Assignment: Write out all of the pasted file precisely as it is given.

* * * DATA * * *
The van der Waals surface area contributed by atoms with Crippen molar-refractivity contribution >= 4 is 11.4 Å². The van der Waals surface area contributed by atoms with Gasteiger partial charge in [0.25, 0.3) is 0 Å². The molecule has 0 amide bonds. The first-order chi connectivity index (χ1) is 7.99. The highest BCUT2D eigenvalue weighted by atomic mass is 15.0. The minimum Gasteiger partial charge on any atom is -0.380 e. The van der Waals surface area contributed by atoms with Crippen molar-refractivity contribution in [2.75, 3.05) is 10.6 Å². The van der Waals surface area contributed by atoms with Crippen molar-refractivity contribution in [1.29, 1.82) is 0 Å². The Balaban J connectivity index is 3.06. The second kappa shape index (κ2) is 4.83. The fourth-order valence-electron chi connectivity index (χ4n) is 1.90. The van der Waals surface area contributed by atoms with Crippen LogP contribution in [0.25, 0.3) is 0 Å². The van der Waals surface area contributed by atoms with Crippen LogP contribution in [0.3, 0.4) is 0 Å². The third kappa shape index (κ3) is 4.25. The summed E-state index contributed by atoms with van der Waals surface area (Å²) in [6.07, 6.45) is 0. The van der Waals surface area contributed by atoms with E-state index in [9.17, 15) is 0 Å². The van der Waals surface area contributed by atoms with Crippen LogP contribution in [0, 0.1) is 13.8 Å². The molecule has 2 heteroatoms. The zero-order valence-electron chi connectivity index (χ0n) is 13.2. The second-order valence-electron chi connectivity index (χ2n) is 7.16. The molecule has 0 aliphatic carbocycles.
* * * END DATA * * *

The van der Waals surface area contributed by atoms with Crippen molar-refractivity contribution >= 4 is 11.4 Å². The van der Waals surface area contributed by atoms with Gasteiger partial charge in [0.25, 0.3) is 0 Å². The molecule has 0 amide bonds. The first-order chi connectivity index (χ1) is 7.99. The highest BCUT2D eigenvalue weighted by atomic mass is 15.0. The minimum Gasteiger partial charge on any atom is -0.380 e. The van der Waals surface area contributed by atoms with Crippen molar-refractivity contribution in [2.75, 3.05) is 10.6 Å². The van der Waals surface area contributed by atoms with Crippen molar-refractivity contribution in [1.29, 1.82) is 0 Å². The Balaban J connectivity index is 3.06. The second kappa shape index (κ2) is 4.83. The fourth-order valence-electron chi connectivity index (χ4n) is 1.90. The van der Waals surface area contributed by atoms with Crippen LogP contribution in [0.25, 0.3) is 0 Å². The van der Waals surface area contributed by atoms with Crippen LogP contribution in [0.3, 0.4) is 0 Å². The third kappa shape index (κ3) is 4.25. The summed E-state index contributed by atoms with van der Waals surface area (Å²) in [6.07, 6.45) is 0. The van der Waals surface area contributed by atoms with E-state index in [9.17, 15) is 0 Å². The van der Waals surface area contributed by atoms with Crippen LogP contribution in [0, 0.1) is 13.8 Å². The molecule has 2 heteroatoms. The zero-order valence-electron chi connectivity index (χ0n) is 13.2. The second-order valence-electron chi connectivity index (χ2n) is 7.16. The molecule has 0 aliphatic carbocycles.